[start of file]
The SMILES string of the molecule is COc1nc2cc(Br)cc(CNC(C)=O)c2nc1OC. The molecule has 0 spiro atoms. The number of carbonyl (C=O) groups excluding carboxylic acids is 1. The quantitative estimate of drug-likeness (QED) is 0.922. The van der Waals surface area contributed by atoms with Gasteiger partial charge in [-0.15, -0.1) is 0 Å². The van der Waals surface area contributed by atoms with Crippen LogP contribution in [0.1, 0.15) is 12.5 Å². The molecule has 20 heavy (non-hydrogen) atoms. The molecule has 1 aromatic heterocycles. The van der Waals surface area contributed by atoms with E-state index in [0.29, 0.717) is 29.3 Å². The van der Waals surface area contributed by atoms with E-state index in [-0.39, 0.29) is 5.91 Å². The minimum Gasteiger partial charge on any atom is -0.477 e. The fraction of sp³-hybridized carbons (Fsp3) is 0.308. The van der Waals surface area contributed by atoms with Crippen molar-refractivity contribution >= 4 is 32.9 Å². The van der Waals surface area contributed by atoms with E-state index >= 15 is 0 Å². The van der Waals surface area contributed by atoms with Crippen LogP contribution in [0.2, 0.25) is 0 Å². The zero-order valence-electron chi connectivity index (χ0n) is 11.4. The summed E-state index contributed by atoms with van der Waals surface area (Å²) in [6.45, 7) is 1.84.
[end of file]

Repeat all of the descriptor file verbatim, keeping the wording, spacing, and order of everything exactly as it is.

The SMILES string of the molecule is COc1nc2cc(Br)cc(CNC(C)=O)c2nc1OC. The molecule has 0 spiro atoms. The number of carbonyl (C=O) groups excluding carboxylic acids is 1. The quantitative estimate of drug-likeness (QED) is 0.922. The van der Waals surface area contributed by atoms with Gasteiger partial charge in [-0.15, -0.1) is 0 Å². The van der Waals surface area contributed by atoms with Crippen LogP contribution in [0.1, 0.15) is 12.5 Å². The molecule has 20 heavy (non-hydrogen) atoms. The molecule has 1 aromatic heterocycles. The van der Waals surface area contributed by atoms with E-state index in [0.29, 0.717) is 29.3 Å². The van der Waals surface area contributed by atoms with E-state index in [-0.39, 0.29) is 5.91 Å². The minimum Gasteiger partial charge on any atom is -0.477 e. The fraction of sp³-hybridized carbons (Fsp3) is 0.308. The van der Waals surface area contributed by atoms with Crippen molar-refractivity contribution >= 4 is 32.9 Å². The van der Waals surface area contributed by atoms with E-state index >= 15 is 0 Å². The van der Waals surface area contributed by atoms with Crippen LogP contribution in [0.2, 0.25) is 0 Å². The zero-order valence-electron chi connectivity index (χ0n) is 11.4. The summed E-state index contributed by atoms with van der Waals surface area (Å²) in [6.45, 7) is 1.84.